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Suppose the global feature of the space is like this: Subscripts 0..3 (t,x,y,z) represent the usual spatial dimensions. 4..7 (s,u,v,w) represent momentum space. Global boundary conditions on txyz are unknown, and all action takes place without impinging on the perimeter. But suvw are periodic in the manner of a Klein bottle. The s direction is not flipped; the other three (all together as a unit) are flipped 180 degrees going around the bottle. In order that the space be isotropic, uvw form a hypersphere (rather than a torus).

A geodesic in the s direction is closed and passes through two points in a slice perpendicular to s, except that for at least one such geodesic (exactly 2, in the 2D case) the two loops coincide.

Suppose

{ut,x} = -a (large but turns out not to be constant) {xt,x} = a

then for a geodesic whose tangent is V (/t = covariant derivative by t, !t = ordinary)

0 = V[x][/t]V[t] = V[x][!t]V[t] - {ut,x}V[u]V[t] - {xt,x}V[x]V[t]

So the ordinary derivative of V[x] is 0 if V[u] == V[x], and if {xt,x} is positive then the topography is stable and V[x] will approach V[u] rather than run away from it (V[t] being positive).

Assuming similar relations on the other dimensions, this binds together the spatial and momentum coordinates in pairs, so the geodesic has the same velocity in the spatial and momentum coordinates. But since momentum space is periodic, phase rotation in the various directions is created.

Look at the geodesic around the Klein bottle whose two loops coincide. This corresponds to "absolute rest", which of course is bogus. A connection component (force) that increases the x and u components will force the trajectory around the bottle, but the force will be less effective there because it has to be continuous through the flipped periodicity, and hence (probably) has a cos(th) dependence on the u "angle". Thus is produced the increasing mass with relative velocity, and a specific upper bound on velocity.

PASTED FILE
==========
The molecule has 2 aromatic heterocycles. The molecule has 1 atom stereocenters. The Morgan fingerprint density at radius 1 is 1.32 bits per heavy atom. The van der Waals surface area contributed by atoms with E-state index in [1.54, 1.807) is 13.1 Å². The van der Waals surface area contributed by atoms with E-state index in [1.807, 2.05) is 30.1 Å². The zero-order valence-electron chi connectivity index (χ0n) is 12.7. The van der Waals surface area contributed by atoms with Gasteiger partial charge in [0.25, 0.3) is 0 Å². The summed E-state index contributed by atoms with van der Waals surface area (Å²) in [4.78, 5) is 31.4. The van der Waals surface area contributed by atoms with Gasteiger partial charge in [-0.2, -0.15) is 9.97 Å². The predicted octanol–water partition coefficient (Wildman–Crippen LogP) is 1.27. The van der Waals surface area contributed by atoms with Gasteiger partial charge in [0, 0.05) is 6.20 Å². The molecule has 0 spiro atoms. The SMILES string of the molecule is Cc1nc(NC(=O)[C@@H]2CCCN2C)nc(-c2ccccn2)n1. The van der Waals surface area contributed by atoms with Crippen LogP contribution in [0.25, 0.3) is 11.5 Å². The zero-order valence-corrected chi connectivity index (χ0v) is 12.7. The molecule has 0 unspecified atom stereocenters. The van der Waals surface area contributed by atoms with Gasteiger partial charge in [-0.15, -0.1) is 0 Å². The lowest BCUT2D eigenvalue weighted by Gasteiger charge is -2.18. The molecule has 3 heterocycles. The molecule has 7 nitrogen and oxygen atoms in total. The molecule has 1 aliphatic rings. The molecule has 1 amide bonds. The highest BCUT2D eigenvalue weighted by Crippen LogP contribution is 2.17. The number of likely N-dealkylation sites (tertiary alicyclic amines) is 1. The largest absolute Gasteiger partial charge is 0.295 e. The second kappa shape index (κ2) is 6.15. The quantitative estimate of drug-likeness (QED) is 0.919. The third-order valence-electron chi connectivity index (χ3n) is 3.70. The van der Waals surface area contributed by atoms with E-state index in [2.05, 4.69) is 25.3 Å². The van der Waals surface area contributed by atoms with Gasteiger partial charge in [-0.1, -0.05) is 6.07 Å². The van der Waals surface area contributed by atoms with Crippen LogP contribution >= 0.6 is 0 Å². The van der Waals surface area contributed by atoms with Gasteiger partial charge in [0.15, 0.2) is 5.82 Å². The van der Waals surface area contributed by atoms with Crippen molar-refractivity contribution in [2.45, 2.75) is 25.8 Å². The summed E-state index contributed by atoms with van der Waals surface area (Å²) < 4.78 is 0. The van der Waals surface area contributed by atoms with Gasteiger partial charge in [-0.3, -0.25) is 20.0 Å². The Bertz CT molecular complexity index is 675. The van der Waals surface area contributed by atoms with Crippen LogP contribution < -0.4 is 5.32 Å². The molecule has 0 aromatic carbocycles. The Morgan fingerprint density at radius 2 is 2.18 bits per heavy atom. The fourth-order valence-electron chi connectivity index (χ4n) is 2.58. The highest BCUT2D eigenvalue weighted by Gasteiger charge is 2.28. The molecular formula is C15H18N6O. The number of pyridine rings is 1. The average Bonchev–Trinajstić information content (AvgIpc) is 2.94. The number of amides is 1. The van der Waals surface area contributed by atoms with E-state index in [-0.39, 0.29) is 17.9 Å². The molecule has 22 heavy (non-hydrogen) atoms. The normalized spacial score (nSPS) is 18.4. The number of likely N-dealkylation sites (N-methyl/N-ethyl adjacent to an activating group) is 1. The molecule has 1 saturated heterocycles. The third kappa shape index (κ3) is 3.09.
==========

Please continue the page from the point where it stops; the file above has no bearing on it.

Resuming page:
More specifically on the wrapping: Let s range in +-pi with 0 at the "top" of the bottle and a discontinuity at the bottom of the loop. Let u range in +-pi with 0 at the "front" and a discontinuity at the back. This is something like a torus, except flipped. The loop of the bottle is so oriented (toward u=pi/2) that a line with u==0 starting at (0,0) returns to (0,0) without crossing s==0 elsewhere.

The connection is singular (by components, not intrinsically) across (some of) the coordinate singularities. A continuous vector field will have these singularities:

Crossing: | s = +-pi | u = +-pi |

V[s] | none | none |

V[u] | sign reverses | none |

Thus, the function a( ) above (assumed continuous) cannot be constant. (a sin(s/2)) or (a cos(s/2)) (and all derivatives) are continuous across the joint due to the sign change. Since for stability the Christoffel symbol has to have a particular sign, (a cos(s/2)) is the preferred functional form. (a cos((n+1/2)s)) is also continuous (but not stable) (integer n), but (a cos(ns)) is discontinuous.

What is the source term associated with the connection assumed here? We shall assume geodesic normal coordinates, bypassing details of the metric tensor. Then:

C[J][t][I] = C[t][J][I] = -a cos(s/2) (J = uvw, I = xyz) C[I][t][I] = C[t][I][I] = +a cos(s/2) (all others zero C[...][!s] is nonzero, only for s and for the above subscripts. C[j][k][m] g'[m][n] C[i][L][n] is nonzero for: C[J+I][t][i] C[J+I][t][i] J+I = uvw xyz (two independent), summed i over xyz R[u][t][x][t] = C[t][t][u][!x] (0) - C[t][x][u][!t] (0) - C[u][t][x] C[x][t][x] + C[u][t][u] C[x][t][u]

(Still working on this)

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